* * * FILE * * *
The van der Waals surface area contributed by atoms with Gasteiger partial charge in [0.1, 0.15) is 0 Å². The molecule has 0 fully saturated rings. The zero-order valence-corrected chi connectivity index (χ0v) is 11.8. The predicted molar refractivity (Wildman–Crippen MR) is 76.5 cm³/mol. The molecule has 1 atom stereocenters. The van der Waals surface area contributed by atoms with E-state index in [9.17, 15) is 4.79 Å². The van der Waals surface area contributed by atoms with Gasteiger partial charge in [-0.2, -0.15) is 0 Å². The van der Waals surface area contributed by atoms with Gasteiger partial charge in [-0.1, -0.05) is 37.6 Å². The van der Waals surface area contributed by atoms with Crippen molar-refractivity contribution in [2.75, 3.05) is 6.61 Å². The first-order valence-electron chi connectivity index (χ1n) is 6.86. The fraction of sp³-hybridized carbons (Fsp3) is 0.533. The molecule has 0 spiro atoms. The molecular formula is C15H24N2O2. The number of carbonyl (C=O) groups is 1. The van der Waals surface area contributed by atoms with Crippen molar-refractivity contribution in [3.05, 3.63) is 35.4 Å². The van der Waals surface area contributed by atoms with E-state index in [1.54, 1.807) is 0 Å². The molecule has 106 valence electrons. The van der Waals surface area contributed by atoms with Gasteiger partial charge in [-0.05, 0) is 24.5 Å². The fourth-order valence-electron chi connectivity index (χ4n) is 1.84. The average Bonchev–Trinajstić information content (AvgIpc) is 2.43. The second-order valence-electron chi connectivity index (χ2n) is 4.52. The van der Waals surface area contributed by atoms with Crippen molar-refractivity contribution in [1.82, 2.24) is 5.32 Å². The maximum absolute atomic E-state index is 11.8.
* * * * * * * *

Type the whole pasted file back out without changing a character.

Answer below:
The van der Waals surface area contributed by atoms with Gasteiger partial charge in [0.1, 0.15) is 0 Å². The molecule has 0 fully saturated rings. The zero-order valence-corrected chi connectivity index (χ0v) is 11.8. The predicted molar refractivity (Wildman–Crippen MR) is 76.5 cm³/mol. The molecule has 1 atom stereocenters. The van der Waals surface area contributed by atoms with E-state index in [9.17, 15) is 4.79 Å². The van der Waals surface area contributed by atoms with Gasteiger partial charge in [-0.2, -0.15) is 0 Å². The van der Waals surface area contributed by atoms with Gasteiger partial charge in [-0.1, -0.05) is 37.6 Å². The van der Waals surface area contributed by atoms with Crippen molar-refractivity contribution in [2.75, 3.05) is 6.61 Å². The first-order valence-electron chi connectivity index (χ1n) is 6.86. The fraction of sp³-hybridized carbons (Fsp3) is 0.533. The molecule has 0 spiro atoms. The molecular formula is C15H24N2O2. The number of carbonyl (C=O) groups is 1. The van der Waals surface area contributed by atoms with Crippen molar-refractivity contribution in [3.05, 3.63) is 35.4 Å². The van der Waals surface area contributed by atoms with E-state index in [1.54, 1.807) is 0 Å². The molecule has 106 valence electrons. The van der Waals surface area contributed by atoms with Gasteiger partial charge in [-0.05, 0) is 24.5 Å². The fourth-order valence-electron chi connectivity index (χ4n) is 1.84. The average Bonchev–Trinajstić information content (AvgIpc) is 2.43. The second-order valence-electron chi connectivity index (χ2n) is 4.52. The van der Waals surface area contributed by atoms with Crippen molar-refractivity contribution in [1.82, 2.24) is 5.32 Å². The maximum absolute atomic E-state index is 11.8.